REVIEW: First Descent by Pam Withers

REVIEW: First Descent by Pam WithersFirst Descent by Pam Withers
Published: Tundra Books (2011), Paperback, 268pg
Genres: Adventure, Contemporary, Fiction
Source: BEA 2011


Summary:

Montana-born Rex loves nothing more than to take his kayak out on a river, the faster and more powerful the better. When he gets the opportunity to tackle the well-named El Furioso in southwest Colombia, he is thrilled. He anticipates the river’s challenges, but finds himself in a situation where the real danger is human.

In Colombia, he meets Myriam Calambás, an indígena, who has lived along the El Furioso all her life. Though she loves its rushing waters, she dreams of leaving to get an education so that she can help her people. Her dreams, and her very survival, are in the balance when she and Rex are caught up in the clash between paramilitaries, working for rich landowners, and guerillas, who are supposed to be protecting the poor.

Pam Withers’ skill at writing about extreme adventures combines with a compelling story about an endangered world and a people struggling for their very right to exist. (from Amazon)

Buy on Amazon | Goodreads

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I picked this up from Tundra Books at BEA 2011, lured by the bright red ARC cover. This book, I thought, looks hardcore. This book looks exciting and interesting and like it’ll punch me in the throat with awesomeness.

The actual cover is fine, but I’m really fond of the stark design of the ARC cover (not that it’s properly a design). It doesn’t give you any hints as to the story or the writing or what’ll happen when you read the book, and I like that. Gives the experience of reading First Descent an extra kick of excitement– or am I the only person who likes to go into a book not knowing anything about it but the title?

Anyway, to be honest the first chapter or so of First Descent threw me off. I didn’t like the dialogue, which felt stilted and unreal, and I didn’t like the “voice” of Rex, which also didn’t feel lifelike. I stuck with it, though, because I was hoping it’d get better once the story moved to Colombia. It did, thankfully, and luckily also the character voices got less stiff and more enjoyable to read. The story also started getting more exciting and fast-paced, and by the end I was flipping pages so hard I nearly ripped them a few times– that’s how much I needed to find out what happened next.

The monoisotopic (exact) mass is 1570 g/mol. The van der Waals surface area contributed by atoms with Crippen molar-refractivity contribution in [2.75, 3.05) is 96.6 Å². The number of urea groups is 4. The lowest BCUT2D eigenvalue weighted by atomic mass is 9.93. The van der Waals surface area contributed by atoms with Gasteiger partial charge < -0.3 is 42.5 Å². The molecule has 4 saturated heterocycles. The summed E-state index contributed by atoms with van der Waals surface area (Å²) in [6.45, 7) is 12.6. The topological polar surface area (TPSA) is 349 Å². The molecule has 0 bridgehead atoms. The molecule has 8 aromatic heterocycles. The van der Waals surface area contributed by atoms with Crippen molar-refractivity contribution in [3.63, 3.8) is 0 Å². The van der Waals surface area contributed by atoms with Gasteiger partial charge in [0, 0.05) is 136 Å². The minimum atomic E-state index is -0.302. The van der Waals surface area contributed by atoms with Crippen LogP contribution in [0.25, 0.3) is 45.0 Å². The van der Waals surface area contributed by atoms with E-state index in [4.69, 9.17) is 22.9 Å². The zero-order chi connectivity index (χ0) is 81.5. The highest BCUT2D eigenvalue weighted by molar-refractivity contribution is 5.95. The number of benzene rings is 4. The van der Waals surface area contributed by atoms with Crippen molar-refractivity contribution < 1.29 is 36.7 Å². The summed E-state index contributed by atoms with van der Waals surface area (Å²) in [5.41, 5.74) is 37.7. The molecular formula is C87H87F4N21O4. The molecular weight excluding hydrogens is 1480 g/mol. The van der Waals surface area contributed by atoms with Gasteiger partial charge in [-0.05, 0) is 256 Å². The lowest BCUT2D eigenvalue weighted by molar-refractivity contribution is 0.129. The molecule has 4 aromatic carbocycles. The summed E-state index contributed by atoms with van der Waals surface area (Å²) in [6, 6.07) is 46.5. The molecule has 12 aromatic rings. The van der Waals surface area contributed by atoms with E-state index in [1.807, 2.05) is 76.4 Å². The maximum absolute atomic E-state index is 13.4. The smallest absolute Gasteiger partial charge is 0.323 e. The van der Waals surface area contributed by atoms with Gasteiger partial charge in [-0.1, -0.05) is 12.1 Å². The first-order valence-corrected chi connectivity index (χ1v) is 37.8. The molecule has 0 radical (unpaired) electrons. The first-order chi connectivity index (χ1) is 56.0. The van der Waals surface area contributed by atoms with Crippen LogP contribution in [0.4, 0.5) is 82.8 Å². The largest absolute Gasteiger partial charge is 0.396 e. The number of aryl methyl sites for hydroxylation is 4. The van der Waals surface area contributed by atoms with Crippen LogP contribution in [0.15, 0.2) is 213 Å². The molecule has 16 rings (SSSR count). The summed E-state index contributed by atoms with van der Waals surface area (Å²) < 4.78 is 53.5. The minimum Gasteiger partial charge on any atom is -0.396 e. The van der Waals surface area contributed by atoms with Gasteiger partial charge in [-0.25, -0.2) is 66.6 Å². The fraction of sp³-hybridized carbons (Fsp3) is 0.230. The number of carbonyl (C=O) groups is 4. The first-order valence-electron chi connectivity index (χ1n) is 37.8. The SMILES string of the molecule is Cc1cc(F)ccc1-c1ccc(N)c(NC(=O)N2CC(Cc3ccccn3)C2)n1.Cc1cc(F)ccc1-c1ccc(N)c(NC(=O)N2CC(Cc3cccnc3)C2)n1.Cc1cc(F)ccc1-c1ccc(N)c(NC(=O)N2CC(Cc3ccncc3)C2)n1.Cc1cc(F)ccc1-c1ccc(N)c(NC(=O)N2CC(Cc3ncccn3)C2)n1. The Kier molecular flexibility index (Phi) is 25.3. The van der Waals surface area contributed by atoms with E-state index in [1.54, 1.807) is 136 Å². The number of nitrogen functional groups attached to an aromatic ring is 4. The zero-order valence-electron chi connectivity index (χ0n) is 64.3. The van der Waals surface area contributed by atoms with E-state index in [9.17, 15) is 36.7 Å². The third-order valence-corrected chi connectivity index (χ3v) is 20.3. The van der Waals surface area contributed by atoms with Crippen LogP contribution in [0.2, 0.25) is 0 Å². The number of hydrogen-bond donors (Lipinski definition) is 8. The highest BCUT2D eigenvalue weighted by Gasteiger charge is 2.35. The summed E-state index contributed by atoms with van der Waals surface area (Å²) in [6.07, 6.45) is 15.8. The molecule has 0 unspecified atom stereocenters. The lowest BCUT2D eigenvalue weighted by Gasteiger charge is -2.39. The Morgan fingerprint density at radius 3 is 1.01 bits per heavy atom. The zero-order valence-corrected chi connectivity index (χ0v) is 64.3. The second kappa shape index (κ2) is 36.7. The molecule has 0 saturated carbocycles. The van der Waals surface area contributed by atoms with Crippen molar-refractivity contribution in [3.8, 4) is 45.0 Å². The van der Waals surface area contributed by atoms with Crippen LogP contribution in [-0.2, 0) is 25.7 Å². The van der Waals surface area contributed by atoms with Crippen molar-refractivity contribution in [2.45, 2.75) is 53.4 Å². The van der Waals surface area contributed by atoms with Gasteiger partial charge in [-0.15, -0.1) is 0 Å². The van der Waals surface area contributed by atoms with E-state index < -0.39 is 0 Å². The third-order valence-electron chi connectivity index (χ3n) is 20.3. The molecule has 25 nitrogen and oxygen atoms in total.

By around chapter three a new character was introduced: Myriam. Myriam is one of the best heroines I’ve found in a YA novel! She has so many layers and depth and she’s strong without being impossible, and basically she’s what I wanted Lola to be. Best of all, Myriam never becomes Rex’s mother or his consciousness, and I think she only has to tell him he’s being ridiculous a Western White Dude maybe once.

I liked that First Descent never turned into “educate the white man about his stupidity.” It’s more like “hey, did you know this horrible stuff was going on?” and “maybe you should think more about the world beyond yourself.” Myriam and her family weren’t tropes or stereotypes; they were fully fleshed-out characters who were just living their lives as best they could.

The changes Rex went through were really organic– because he spent time with Myriam’s people but also because he finally got away from his grandfather’s poisonous influence. I think it also helped that he wanted to change himself as well, that he didn’t want to stay the same ignorant person he was in the beginning of the book. Willingness to both listen and to alter your worldview when needed are two important things I think a lot of kids need to learn about, and First Descent tells them that in such a way that it never felt like preaching. Which is great, don’t you think?

So, despite the fact that it started off a bit rough, by the time Myriam showed up I was hooked hard. The plot is exciting and fast, but it slows down when something important (emotionally and otherwise) happens. The pacing is fantastic, basically, and I love how First Descent doesn’t skip over emotional development or, well, emotions in general!

The only downside is that Rex’s dialogue and “voice,” while better after that first chapter, never entirely felt real. His family has the same problem, which is weird because Myriam and her family did feel real. It might just be a literary technique that I don’t mesh with (to highlight the differences between cultures/peoples?), but it did bring down my enjoyment of the book quite a bit.

On the whole, however, I really liked First Descent. I liked the story and Myriam and the meshing of adventure and emotions, and the emphasis on increasing global awareness. I wish Rex’s voice had been a bit smoother, but overall I think this is a great book and I’d definitely recommend it.

Read: May 27, 2011

I’ve seen some people posting reviews for BEA books already, so I figured it was sort of okay to do that? And since I really liked this book I figured I should just go ahead and post my review. I’ll put up reminders about it’s release closer to the actual pub date!

I think this is the first book I’ve read that focused on kayaking. Definitely the first YA book, anyway! Kayaking seems like such a hard thing to do; I’m already scared enough of the water, so I definitely wouldn’t be able to do any hardcore sports on it!

2 Comments

  1. Pingback: BlogFest 2011 « Talking with Tundra

  2. Pingback: Happy release day Dead End in Norvelt & First Descent! » Birdbrain(ed) Book Blog

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